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‘Focus less on international student recruitment’ – Prof

Written By: Nic Mitchell - Oct• 04•14

A LEADING European academic has urged western universities to focus less on international student recruitment and do more joint research with developing countries in South East Asia and Africa to overcome man-made problems like climate change.

ETH's Professor Gerhard Schmitt

ETH’s Professor Gerhard Schmitt

Gerhard Schmitt, Professor of Information Architecture at ETH Zürich and founding-director of the Singapore-ETH Centre was speaking at the European Public Relations and Information Officers association (EUPRIO) annual conference in Innsbruck.

Obsessed with recruitment

He said: “We often seem obsessed with trying to recruit, almost extract, as many of the best and most talented international students from other regions to study at our universities.

“Instead we should do something together with these universities. That way, researchers, students, society and industry benefit much more, as we have seen with the Singapore-ETH Centre.”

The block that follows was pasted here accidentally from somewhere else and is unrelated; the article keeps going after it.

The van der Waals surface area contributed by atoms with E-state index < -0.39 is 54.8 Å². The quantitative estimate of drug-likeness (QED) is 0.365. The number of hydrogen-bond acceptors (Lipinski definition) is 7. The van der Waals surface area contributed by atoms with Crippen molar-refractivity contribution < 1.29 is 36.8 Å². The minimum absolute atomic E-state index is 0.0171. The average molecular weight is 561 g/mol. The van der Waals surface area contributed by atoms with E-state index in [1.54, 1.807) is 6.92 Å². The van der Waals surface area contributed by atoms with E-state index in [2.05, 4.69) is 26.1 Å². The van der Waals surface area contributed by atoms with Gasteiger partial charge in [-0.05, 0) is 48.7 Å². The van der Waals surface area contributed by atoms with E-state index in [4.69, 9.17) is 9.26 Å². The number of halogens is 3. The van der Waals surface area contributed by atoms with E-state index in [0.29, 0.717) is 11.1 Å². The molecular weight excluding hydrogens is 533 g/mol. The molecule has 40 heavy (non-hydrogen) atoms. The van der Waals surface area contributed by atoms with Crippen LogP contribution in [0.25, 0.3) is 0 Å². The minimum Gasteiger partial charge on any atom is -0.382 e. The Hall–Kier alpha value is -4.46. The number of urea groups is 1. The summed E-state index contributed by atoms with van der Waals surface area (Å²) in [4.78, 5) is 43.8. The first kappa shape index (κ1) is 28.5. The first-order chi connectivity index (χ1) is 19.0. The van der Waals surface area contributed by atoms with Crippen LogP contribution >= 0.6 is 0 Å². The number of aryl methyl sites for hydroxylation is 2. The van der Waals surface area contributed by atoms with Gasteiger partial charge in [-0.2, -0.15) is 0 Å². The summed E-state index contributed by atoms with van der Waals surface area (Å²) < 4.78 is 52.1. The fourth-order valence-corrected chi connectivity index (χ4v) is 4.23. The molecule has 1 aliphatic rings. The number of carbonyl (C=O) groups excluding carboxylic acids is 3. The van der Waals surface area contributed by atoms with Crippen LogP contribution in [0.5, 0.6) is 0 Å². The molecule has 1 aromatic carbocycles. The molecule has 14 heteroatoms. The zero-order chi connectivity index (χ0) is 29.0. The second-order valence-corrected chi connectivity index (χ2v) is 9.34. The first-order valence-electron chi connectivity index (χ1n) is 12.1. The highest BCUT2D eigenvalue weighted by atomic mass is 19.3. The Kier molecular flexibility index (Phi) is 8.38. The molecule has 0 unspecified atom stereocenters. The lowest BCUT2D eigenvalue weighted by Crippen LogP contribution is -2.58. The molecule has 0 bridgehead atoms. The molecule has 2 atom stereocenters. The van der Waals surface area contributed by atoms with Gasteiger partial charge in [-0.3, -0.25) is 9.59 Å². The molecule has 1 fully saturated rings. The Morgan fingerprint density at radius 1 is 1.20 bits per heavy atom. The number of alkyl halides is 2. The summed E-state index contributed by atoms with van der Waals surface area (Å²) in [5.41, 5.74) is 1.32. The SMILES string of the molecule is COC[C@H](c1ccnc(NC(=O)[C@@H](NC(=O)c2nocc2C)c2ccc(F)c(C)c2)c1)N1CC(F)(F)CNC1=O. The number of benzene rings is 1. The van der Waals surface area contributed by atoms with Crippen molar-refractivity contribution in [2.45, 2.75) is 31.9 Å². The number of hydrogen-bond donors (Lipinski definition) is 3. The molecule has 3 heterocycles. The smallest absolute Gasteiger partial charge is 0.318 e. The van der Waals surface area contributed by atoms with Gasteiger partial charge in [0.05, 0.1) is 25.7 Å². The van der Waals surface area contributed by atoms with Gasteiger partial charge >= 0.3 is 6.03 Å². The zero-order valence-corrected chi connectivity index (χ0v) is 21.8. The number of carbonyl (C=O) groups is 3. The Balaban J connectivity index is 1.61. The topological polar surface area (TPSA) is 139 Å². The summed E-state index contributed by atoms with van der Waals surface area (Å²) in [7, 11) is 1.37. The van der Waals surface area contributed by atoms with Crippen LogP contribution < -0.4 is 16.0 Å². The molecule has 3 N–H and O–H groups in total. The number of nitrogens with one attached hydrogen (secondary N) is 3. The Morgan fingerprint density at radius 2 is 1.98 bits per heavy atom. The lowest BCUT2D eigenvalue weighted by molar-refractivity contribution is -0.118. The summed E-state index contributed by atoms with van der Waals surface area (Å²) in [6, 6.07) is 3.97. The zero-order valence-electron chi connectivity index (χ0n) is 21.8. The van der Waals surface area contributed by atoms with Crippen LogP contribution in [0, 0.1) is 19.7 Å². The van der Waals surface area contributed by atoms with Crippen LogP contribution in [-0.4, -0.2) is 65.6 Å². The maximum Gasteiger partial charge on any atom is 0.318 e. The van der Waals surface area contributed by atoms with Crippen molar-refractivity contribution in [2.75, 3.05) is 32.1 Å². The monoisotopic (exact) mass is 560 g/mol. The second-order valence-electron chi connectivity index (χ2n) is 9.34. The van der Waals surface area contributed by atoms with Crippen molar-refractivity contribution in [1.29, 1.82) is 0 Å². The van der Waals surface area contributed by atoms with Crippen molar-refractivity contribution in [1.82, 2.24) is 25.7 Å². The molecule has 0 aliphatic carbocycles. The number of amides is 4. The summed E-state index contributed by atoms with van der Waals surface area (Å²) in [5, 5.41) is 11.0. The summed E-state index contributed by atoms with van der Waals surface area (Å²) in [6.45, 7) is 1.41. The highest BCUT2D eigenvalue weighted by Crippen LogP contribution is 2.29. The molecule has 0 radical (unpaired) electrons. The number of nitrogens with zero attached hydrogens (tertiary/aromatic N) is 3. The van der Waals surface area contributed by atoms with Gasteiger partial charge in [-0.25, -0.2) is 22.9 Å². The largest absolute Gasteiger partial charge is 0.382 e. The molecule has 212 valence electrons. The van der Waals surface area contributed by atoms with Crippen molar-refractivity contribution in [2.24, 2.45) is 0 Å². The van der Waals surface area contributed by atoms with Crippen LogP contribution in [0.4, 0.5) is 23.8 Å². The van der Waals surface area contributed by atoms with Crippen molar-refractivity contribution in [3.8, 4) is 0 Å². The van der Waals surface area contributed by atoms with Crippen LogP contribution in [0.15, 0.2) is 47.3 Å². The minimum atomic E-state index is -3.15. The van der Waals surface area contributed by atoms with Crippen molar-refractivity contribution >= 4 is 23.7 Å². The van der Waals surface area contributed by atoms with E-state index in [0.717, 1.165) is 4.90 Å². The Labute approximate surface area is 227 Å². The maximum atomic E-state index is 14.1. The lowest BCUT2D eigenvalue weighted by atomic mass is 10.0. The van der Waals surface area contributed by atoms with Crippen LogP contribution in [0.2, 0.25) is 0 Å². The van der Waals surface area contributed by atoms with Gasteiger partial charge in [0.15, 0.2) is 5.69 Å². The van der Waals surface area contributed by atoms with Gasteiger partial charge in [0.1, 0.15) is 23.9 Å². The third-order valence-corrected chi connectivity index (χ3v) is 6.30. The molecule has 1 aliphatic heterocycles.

Break with teaching branch campuses

Professor Schmitt told the Austrian conference of university public relations and marketing practitioners that ETH Zürich had developed its Singapore centre in collaboration with the National Research Foundation of Singapore in a move that represented a major break with the rush by western universities to set-up teaching branch campuses in South East Asia.

Instead on focusing on teaching and student recruitment, ETH’s ‘Future Cities Laboratory’ is based on research and postgraduate and postdoctoral training – and engagement with industry, governments and anyone else able to influence climate change and the growing threat to health and well-being of inhabitants of the rapidly growing megacities in tropical and sub-tropical regions of the world.

Read more about the Singapore-ETH Centre for Global Environmental Sustainability and the Swiss university’s plans for a ‘Future Cities Laboratory’ in Africa in my interview with Prof Schmitt in University World News.

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